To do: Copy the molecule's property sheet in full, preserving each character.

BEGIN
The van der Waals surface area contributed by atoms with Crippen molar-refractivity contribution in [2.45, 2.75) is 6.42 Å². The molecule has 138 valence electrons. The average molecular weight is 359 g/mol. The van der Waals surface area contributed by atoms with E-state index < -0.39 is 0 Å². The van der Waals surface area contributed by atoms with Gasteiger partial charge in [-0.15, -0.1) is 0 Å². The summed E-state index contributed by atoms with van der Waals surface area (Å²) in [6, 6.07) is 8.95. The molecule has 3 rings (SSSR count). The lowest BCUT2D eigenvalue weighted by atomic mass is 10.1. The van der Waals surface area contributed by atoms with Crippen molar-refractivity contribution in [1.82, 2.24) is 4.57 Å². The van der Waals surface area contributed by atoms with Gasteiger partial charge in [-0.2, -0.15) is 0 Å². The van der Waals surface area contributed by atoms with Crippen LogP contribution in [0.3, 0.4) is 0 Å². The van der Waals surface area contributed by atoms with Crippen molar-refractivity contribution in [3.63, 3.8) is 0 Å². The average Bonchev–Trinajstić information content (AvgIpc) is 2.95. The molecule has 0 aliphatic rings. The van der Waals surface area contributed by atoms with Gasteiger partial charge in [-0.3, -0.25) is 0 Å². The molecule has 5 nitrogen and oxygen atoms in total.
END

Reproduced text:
The van der Waals surface area contributed by atoms with Crippen molar-refractivity contribution in [2.45, 2.75) is 6.42 Å². The molecule has 138 valence electrons. The average molecular weight is 359 g/mol. The van der Waals surface area contributed by atoms with E-state index < -0.39 is 0 Å². The van der Waals surface area contributed by atoms with Gasteiger partial charge in [-0.15, -0.1) is 0 Å². The summed E-state index contributed by atoms with van der Waals surface area (Å²) in [6, 6.07) is 8.95. The molecule has 3 rings (SSSR count). The lowest BCUT2D eigenvalue weighted by atomic mass is 10.1. The van der Waals surface area contributed by atoms with Crippen molar-refractivity contribution in [1.82, 2.24) is 4.57 Å². The van der Waals surface area contributed by atoms with Gasteiger partial charge in [-0.2, -0.15) is 0 Å². The van der Waals surface area contributed by atoms with Crippen LogP contribution in [0.3, 0.4) is 0 Å². The van der Waals surface area contributed by atoms with Crippen molar-refractivity contribution in [3.63, 3.8) is 0 Å². The average Bonchev–Trinajstić information content (AvgIpc) is 2.95. The molecule has 0 aliphatic rings. The van der Waals surface area contributed by atoms with Gasteiger partial charge in [-0.3, -0.25) is 0 Å². The molecule has 5 nitrogen and oxygen atoms in total.